Don’t Send it Like Beckham – A Lesson on Distracted Driving

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I’m as much a David Beckham admirer as the next soccer fan, fashionista, or ‘Posh & Becks’ enthusiast, so I was saddened to read that one of soccer’s greatest ambassadors was banned from driving for six months for using his mobile phone while behind the wheel of his car. I say saddened because Beckham has the persona of a role model sportsman, father, and husband, and, quite frankly, should know better. The law in the United Kingdom, which has a zero tolerance policy for using mobile phones while driving (hands-free devices are allowed), is different to Pennsylvania, and the courts demonstrated that no matter one’s celebrity status, breaking the law will not be tolerated.

Pennsylvania’s distracted driving law generally bans all text and electronic messaging while driving. But the state does not have any restrictions on talking on the phone while driving. In South-Central Pennsylvania, York County ranks sixth in the state for drivers being cited for texting while driving or wearing headphones while behind the wheel, according to data released by the Administrative Office of Pennsylvania Courts earlier this year. Overall, throughout Pennsylvania, distracted driving citations increased 118% since 2014. The National Safety Council reported that use of a cell phone while driving caused an estimated 1.5 million car crashes in 2017 and 14% of all fatal crashes nationwide involved cell phones.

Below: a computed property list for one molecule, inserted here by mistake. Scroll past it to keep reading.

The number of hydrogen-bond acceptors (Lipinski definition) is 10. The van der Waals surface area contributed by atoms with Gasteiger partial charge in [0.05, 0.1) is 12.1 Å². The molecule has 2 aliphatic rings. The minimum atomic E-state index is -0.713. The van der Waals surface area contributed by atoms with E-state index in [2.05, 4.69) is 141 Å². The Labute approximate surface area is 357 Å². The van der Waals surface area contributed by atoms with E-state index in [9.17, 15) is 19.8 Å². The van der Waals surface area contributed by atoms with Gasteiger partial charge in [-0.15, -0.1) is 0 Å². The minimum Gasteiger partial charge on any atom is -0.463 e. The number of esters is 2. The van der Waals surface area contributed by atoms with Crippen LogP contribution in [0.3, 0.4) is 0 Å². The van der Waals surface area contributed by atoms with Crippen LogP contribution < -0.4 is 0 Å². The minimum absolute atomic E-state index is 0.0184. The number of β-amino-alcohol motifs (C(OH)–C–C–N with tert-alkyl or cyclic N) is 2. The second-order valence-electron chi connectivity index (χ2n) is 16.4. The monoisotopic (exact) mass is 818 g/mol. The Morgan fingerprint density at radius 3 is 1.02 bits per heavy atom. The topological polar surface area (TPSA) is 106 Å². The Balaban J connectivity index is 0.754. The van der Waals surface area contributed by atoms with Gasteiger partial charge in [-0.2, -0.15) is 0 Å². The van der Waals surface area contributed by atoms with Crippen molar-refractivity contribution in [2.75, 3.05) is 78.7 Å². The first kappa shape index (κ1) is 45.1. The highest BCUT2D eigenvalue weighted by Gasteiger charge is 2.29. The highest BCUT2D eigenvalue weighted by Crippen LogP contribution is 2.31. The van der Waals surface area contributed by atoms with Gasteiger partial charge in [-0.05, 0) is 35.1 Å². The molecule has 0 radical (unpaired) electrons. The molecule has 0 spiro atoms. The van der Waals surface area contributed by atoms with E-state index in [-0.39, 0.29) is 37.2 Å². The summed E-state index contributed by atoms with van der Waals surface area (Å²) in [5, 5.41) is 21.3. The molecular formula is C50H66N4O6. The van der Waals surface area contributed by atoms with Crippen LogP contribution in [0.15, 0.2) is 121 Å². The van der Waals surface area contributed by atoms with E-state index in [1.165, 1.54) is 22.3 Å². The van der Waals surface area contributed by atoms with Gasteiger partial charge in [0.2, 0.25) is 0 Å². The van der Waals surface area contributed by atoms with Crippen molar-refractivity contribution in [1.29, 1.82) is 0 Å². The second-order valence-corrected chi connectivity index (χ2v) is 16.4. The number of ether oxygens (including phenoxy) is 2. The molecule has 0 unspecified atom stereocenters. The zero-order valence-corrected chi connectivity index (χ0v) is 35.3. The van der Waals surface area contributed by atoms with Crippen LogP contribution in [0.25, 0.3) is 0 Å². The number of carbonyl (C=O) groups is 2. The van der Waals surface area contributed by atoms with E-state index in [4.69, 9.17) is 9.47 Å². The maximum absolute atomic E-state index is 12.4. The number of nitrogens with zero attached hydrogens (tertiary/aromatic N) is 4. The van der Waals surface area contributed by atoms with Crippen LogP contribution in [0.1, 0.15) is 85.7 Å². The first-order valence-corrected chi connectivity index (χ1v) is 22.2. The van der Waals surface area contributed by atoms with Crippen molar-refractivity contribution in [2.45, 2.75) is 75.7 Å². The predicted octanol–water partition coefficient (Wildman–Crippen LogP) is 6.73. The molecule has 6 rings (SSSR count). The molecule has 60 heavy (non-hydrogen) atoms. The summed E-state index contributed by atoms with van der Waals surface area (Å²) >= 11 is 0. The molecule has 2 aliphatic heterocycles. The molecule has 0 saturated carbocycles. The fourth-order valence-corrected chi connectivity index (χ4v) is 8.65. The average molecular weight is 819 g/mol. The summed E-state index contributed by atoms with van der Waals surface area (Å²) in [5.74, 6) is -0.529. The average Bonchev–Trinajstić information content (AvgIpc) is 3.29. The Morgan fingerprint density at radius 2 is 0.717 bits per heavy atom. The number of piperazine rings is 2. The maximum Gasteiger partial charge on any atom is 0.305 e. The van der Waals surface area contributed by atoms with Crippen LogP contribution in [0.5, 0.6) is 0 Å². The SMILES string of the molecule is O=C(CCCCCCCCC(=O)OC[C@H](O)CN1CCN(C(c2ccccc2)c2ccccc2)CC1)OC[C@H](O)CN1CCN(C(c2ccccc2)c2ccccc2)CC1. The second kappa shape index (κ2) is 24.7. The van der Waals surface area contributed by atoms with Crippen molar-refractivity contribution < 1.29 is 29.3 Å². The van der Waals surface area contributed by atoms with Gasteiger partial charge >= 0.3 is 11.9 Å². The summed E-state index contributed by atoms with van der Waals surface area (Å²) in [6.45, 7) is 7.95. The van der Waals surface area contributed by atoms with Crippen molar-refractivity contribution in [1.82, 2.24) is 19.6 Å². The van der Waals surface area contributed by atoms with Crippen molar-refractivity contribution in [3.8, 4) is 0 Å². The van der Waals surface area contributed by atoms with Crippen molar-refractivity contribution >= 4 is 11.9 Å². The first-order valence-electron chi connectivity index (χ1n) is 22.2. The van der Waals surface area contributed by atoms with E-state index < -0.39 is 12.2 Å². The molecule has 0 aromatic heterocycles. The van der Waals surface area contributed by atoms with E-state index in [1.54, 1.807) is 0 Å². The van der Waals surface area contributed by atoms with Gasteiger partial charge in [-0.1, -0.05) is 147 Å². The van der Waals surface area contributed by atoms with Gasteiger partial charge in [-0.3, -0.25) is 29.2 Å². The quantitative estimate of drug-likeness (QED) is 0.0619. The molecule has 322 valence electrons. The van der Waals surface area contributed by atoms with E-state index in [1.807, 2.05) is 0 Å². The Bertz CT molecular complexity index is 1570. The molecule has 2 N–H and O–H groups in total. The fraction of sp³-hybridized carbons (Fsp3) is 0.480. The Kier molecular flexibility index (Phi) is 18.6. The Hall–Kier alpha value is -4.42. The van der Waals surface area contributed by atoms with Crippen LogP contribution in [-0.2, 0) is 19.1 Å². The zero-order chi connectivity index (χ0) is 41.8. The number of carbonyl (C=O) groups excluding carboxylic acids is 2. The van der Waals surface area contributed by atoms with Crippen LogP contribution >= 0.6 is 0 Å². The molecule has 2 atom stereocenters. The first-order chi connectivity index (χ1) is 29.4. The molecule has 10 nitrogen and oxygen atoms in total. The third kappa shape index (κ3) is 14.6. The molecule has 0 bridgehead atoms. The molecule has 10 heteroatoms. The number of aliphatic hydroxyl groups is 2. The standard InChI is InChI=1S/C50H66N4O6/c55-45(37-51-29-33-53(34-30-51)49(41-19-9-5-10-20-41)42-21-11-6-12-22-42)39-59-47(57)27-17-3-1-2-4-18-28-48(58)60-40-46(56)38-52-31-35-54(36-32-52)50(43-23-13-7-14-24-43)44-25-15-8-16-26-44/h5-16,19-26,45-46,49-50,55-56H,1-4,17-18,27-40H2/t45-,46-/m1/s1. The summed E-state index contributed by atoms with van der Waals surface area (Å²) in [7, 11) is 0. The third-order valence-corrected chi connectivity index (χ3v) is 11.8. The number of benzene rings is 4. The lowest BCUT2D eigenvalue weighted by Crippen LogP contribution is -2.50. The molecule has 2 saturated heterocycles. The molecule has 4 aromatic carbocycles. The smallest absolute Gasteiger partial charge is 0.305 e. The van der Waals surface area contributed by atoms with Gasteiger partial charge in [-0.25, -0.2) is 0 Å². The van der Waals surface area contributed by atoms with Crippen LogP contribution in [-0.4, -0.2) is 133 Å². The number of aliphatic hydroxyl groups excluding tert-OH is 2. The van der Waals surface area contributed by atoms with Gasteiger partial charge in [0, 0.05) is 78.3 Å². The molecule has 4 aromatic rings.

Atlee Hall continues to raise awareness of the risks of distracted driving and will pursue justice for clients who are the victims of the negligent acts of others, in order to make driving safer for everyone in our community.